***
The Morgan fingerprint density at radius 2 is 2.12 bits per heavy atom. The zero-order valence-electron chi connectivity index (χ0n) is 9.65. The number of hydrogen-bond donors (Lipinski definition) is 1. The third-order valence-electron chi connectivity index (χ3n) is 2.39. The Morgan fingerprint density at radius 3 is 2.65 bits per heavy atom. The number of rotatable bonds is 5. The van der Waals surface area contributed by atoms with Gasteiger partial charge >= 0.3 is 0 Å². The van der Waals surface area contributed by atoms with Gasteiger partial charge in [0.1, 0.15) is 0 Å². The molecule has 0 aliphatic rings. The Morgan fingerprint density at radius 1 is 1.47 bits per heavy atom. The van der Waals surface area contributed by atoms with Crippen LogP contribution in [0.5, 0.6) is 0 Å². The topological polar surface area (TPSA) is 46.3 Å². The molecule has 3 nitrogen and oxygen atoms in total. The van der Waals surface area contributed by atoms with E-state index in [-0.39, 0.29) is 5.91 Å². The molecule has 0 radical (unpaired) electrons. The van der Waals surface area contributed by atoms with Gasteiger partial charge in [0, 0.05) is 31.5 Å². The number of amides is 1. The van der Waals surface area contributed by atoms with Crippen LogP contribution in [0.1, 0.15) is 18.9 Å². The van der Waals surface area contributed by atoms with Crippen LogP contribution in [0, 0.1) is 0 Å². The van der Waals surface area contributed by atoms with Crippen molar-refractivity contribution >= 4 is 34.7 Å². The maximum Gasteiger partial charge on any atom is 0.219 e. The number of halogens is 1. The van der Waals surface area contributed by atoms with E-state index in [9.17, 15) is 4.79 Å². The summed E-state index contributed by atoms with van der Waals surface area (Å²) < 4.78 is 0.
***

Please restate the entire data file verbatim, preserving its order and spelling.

The Morgan fingerprint density at radius 2 is 2.12 bits per heavy atom. The zero-order valence-electron chi connectivity index (χ0n) is 9.65. The number of hydrogen-bond donors (Lipinski definition) is 1. The third-order valence-electron chi connectivity index (χ3n) is 2.39. The Morgan fingerprint density at radius 3 is 2.65 bits per heavy atom. The number of rotatable bonds is 5. The van der Waals surface area contributed by atoms with Gasteiger partial charge >= 0.3 is 0 Å². The van der Waals surface area contributed by atoms with Gasteiger partial charge in [0.1, 0.15) is 0 Å². The molecule has 0 aliphatic rings. The Morgan fingerprint density at radius 1 is 1.47 bits per heavy atom. The van der Waals surface area contributed by atoms with Crippen LogP contribution in [0.5, 0.6) is 0 Å². The topological polar surface area (TPSA) is 46.3 Å². The molecule has 3 nitrogen and oxygen atoms in total. The van der Waals surface area contributed by atoms with E-state index in [-0.39, 0.29) is 5.91 Å². The molecule has 0 radical (unpaired) electrons. The van der Waals surface area contributed by atoms with Gasteiger partial charge in [0, 0.05) is 31.5 Å². The number of amides is 1. The van der Waals surface area contributed by atoms with Crippen LogP contribution in [0.1, 0.15) is 18.9 Å². The van der Waals surface area contributed by atoms with Crippen LogP contribution in [0, 0.1) is 0 Å². The van der Waals surface area contributed by atoms with Crippen molar-refractivity contribution >= 4 is 34.7 Å². The maximum Gasteiger partial charge on any atom is 0.219 e. The number of halogens is 1. The van der Waals surface area contributed by atoms with E-state index in [9.17, 15) is 4.79 Å². The summed E-state index contributed by atoms with van der Waals surface area (Å²) < 4.78 is 0.